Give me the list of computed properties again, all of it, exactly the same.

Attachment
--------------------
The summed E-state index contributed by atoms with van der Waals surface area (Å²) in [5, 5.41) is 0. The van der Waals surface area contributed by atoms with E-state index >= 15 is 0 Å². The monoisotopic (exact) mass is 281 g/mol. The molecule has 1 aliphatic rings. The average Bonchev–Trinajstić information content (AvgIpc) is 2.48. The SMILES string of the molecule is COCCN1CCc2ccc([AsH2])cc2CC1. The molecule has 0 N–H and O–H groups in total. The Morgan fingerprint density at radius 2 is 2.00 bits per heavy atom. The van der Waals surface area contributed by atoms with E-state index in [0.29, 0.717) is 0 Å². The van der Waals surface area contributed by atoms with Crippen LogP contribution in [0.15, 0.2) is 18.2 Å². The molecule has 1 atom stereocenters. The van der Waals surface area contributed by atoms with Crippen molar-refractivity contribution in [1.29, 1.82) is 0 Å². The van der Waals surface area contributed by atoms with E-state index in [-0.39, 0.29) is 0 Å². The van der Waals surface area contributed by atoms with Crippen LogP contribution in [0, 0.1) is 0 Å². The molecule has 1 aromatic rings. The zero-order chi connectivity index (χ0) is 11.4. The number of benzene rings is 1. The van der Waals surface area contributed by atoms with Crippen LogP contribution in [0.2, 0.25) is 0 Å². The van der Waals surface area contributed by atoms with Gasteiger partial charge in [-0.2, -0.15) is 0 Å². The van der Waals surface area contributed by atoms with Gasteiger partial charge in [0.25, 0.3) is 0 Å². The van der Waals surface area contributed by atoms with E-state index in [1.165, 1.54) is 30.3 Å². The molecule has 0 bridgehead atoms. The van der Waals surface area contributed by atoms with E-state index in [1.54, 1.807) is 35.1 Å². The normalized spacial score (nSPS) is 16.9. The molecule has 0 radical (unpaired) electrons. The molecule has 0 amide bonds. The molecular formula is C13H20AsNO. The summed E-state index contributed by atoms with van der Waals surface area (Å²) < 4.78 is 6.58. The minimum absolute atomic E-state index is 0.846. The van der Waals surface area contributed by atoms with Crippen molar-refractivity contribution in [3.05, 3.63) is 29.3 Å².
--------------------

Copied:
The summed E-state index contributed by atoms with van der Waals surface area (Å²) in [5, 5.41) is 0. The van der Waals surface area contributed by atoms with E-state index >= 15 is 0 Å². The monoisotopic (exact) mass is 281 g/mol. The molecule has 1 aliphatic rings. The average Bonchev–Trinajstić information content (AvgIpc) is 2.48. The SMILES string of the molecule is COCCN1CCc2ccc([AsH2])cc2CC1. The molecule has 0 N–H and O–H groups in total. The Morgan fingerprint density at radius 2 is 2.00 bits per heavy atom. The van der Waals surface area contributed by atoms with E-state index in [0.29, 0.717) is 0 Å². The van der Waals surface area contributed by atoms with Crippen LogP contribution in [0.15, 0.2) is 18.2 Å². The molecule has 1 atom stereocenters. The van der Waals surface area contributed by atoms with Crippen molar-refractivity contribution in [1.29, 1.82) is 0 Å². The van der Waals surface area contributed by atoms with E-state index in [-0.39, 0.29) is 0 Å². The van der Waals surface area contributed by atoms with Crippen LogP contribution in [0, 0.1) is 0 Å². The molecule has 1 aromatic rings. The zero-order chi connectivity index (χ0) is 11.4. The number of benzene rings is 1. The van der Waals surface area contributed by atoms with Crippen LogP contribution in [0.2, 0.25) is 0 Å². The van der Waals surface area contributed by atoms with Gasteiger partial charge in [-0.2, -0.15) is 0 Å². The van der Waals surface area contributed by atoms with Gasteiger partial charge in [0.25, 0.3) is 0 Å². The van der Waals surface area contributed by atoms with E-state index in [1.165, 1.54) is 30.3 Å². The molecule has 0 bridgehead atoms. The van der Waals surface area contributed by atoms with E-state index in [1.54, 1.807) is 35.1 Å². The normalized spacial score (nSPS) is 16.9. The molecule has 0 radical (unpaired) electrons. The molecule has 0 amide bonds. The molecular formula is C13H20AsNO. The summed E-state index contributed by atoms with van der Waals surface area (Å²) < 4.78 is 6.58. The minimum absolute atomic E-state index is 0.846. The van der Waals surface area contributed by atoms with Crippen molar-refractivity contribution in [3.05, 3.63) is 29.3 Å².